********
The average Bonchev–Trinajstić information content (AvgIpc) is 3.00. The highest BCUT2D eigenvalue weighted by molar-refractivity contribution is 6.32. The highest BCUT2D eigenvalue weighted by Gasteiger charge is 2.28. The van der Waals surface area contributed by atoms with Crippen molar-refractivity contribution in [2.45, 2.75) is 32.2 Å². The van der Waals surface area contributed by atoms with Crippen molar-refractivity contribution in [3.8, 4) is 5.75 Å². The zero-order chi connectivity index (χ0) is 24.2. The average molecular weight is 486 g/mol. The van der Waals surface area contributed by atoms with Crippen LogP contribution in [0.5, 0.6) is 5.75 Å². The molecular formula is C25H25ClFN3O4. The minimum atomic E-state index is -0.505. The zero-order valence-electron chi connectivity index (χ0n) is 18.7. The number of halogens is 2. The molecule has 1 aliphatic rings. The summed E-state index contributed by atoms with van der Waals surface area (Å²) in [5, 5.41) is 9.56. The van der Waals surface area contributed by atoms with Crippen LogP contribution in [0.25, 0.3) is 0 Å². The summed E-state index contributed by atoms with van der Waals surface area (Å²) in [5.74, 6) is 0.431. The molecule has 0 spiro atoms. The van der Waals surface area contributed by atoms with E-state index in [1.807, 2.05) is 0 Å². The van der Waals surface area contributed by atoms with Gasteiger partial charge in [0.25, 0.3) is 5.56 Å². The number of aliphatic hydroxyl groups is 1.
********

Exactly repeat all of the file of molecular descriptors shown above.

The average Bonchev–Trinajstić information content (AvgIpc) is 3.00. The highest BCUT2D eigenvalue weighted by molar-refractivity contribution is 6.32. The highest BCUT2D eigenvalue weighted by Gasteiger charge is 2.28. The van der Waals surface area contributed by atoms with Crippen molar-refractivity contribution in [2.45, 2.75) is 32.2 Å². The van der Waals surface area contributed by atoms with Crippen molar-refractivity contribution in [3.8, 4) is 5.75 Å². The zero-order chi connectivity index (χ0) is 24.2. The average molecular weight is 486 g/mol. The van der Waals surface area contributed by atoms with Crippen LogP contribution in [0.5, 0.6) is 5.75 Å². The molecular formula is C25H25ClFN3O4. The minimum atomic E-state index is -0.505. The zero-order valence-electron chi connectivity index (χ0n) is 18.7. The number of halogens is 2. The molecule has 1 aliphatic rings. The summed E-state index contributed by atoms with van der Waals surface area (Å²) in [5, 5.41) is 9.56. The van der Waals surface area contributed by atoms with Crippen LogP contribution in [0.25, 0.3) is 0 Å². The summed E-state index contributed by atoms with van der Waals surface area (Å²) in [5.74, 6) is 0.431. The molecule has 0 spiro atoms. The van der Waals surface area contributed by atoms with E-state index in [1.807, 2.05) is 0 Å². The van der Waals surface area contributed by atoms with Gasteiger partial charge in [0.25, 0.3) is 5.56 Å². The number of aliphatic hydroxyl groups is 1.